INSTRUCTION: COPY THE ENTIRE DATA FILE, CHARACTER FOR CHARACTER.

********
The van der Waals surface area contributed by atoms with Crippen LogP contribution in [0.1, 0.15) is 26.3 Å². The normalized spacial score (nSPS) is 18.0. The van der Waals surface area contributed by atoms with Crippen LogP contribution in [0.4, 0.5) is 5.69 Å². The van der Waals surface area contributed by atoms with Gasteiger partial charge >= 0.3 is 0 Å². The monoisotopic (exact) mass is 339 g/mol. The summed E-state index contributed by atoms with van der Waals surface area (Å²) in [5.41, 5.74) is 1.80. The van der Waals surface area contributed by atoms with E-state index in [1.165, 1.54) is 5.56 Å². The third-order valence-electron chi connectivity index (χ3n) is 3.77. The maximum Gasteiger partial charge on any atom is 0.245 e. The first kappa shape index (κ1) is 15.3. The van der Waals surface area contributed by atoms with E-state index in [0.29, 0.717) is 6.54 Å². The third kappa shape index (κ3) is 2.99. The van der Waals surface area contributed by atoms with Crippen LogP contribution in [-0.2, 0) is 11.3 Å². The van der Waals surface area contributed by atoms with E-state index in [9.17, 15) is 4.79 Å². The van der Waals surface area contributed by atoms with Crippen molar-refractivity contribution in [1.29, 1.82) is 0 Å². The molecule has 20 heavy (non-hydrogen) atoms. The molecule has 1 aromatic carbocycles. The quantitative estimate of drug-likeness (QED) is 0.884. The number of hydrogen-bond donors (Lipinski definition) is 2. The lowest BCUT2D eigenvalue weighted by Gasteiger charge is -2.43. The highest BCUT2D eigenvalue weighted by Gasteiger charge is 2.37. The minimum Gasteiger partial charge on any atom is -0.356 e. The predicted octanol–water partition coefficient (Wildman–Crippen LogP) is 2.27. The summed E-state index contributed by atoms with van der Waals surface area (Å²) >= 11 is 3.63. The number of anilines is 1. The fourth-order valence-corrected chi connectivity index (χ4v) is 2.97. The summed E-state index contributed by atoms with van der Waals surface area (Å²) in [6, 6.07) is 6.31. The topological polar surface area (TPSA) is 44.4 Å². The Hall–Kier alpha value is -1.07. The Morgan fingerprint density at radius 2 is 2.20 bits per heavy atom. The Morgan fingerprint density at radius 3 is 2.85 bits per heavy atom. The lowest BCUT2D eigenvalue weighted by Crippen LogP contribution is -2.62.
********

The van der Waals surface area contributed by atoms with Crippen LogP contribution in [0.1, 0.15) is 26.3 Å². The normalized spacial score (nSPS) is 18.0. The van der Waals surface area contributed by atoms with Crippen LogP contribution in [0.4, 0.5) is 5.69 Å². The van der Waals surface area contributed by atoms with Gasteiger partial charge >= 0.3 is 0 Å². The monoisotopic (exact) mass is 339 g/mol. The summed E-state index contributed by atoms with van der Waals surface area (Å²) in [5.41, 5.74) is 1.80. The van der Waals surface area contributed by atoms with E-state index in [1.165, 1.54) is 5.56 Å². The third-order valence-electron chi connectivity index (χ3n) is 3.77. The maximum Gasteiger partial charge on any atom is 0.245 e. The first kappa shape index (κ1) is 15.3. The van der Waals surface area contributed by atoms with E-state index in [0.29, 0.717) is 6.54 Å². The third kappa shape index (κ3) is 2.99. The van der Waals surface area contributed by atoms with Crippen LogP contribution in [-0.2, 0) is 11.3 Å². The van der Waals surface area contributed by atoms with E-state index in [9.17, 15) is 4.79 Å². The van der Waals surface area contributed by atoms with Crippen molar-refractivity contribution in [1.29, 1.82) is 0 Å². The molecule has 20 heavy (non-hydrogen) atoms. The molecule has 1 aromatic carbocycles. The quantitative estimate of drug-likeness (QED) is 0.884. The number of hydrogen-bond donors (Lipinski definition) is 2. The lowest BCUT2D eigenvalue weighted by Gasteiger charge is -2.43. The highest BCUT2D eigenvalue weighted by Gasteiger charge is 2.37. The minimum Gasteiger partial charge on any atom is -0.356 e. The predicted octanol–water partition coefficient (Wildman–Crippen LogP) is 2.27. The summed E-state index contributed by atoms with van der Waals surface area (Å²) >= 11 is 3.63. The number of anilines is 1. The fourth-order valence-corrected chi connectivity index (χ4v) is 2.97. The summed E-state index contributed by atoms with van der Waals surface area (Å²) in [6, 6.07) is 6.31. The topological polar surface area (TPSA) is 44.4 Å². The Hall–Kier alpha value is -1.07. The Morgan fingerprint density at radius 2 is 2.20 bits per heavy atom. The Morgan fingerprint density at radius 3 is 2.85 bits per heavy atom. The lowest BCUT2D eigenvalue weighted by Crippen LogP contribution is -2.62.